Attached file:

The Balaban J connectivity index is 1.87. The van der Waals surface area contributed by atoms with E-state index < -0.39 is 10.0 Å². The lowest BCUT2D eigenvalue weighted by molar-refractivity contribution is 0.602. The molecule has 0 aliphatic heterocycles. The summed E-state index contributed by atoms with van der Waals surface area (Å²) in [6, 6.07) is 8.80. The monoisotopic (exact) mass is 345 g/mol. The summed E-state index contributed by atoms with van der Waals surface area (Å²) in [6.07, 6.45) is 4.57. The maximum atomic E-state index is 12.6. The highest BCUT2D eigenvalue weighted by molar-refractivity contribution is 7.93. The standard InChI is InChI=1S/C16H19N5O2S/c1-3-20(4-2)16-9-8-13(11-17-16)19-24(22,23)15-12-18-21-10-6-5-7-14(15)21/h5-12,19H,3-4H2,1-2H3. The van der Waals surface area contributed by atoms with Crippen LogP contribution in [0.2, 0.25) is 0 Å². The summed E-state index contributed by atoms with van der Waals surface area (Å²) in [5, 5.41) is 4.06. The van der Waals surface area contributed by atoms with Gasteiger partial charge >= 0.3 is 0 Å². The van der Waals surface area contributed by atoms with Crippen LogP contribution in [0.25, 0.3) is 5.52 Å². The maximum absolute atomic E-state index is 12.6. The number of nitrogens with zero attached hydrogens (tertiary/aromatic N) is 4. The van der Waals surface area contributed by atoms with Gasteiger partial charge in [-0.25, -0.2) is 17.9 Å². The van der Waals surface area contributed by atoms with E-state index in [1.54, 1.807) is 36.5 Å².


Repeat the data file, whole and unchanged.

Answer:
The Balaban J connectivity index is 1.87. The van der Waals surface area contributed by atoms with E-state index < -0.39 is 10.0 Å². The lowest BCUT2D eigenvalue weighted by molar-refractivity contribution is 0.602. The molecule has 0 aliphatic heterocycles. The summed E-state index contributed by atoms with van der Waals surface area (Å²) in [6, 6.07) is 8.80. The monoisotopic (exact) mass is 345 g/mol. The summed E-state index contributed by atoms with van der Waals surface area (Å²) in [6.07, 6.45) is 4.57. The maximum atomic E-state index is 12.6. The highest BCUT2D eigenvalue weighted by molar-refractivity contribution is 7.93. The standard InChI is InChI=1S/C16H19N5O2S/c1-3-20(4-2)16-9-8-13(11-17-16)19-24(22,23)15-12-18-21-10-6-5-7-14(15)21/h5-12,19H,3-4H2,1-2H3. The van der Waals surface area contributed by atoms with Crippen LogP contribution in [0.2, 0.25) is 0 Å². The summed E-state index contributed by atoms with van der Waals surface area (Å²) in [5, 5.41) is 4.06. The van der Waals surface area contributed by atoms with Gasteiger partial charge >= 0.3 is 0 Å². The van der Waals surface area contributed by atoms with Crippen LogP contribution in [0.25, 0.3) is 5.52 Å². The maximum absolute atomic E-state index is 12.6. The number of nitrogens with zero attached hydrogens (tertiary/aromatic N) is 4. The van der Waals surface area contributed by atoms with Gasteiger partial charge in [-0.25, -0.2) is 17.9 Å². The van der Waals surface area contributed by atoms with E-state index in [1.54, 1.807) is 36.5 Å².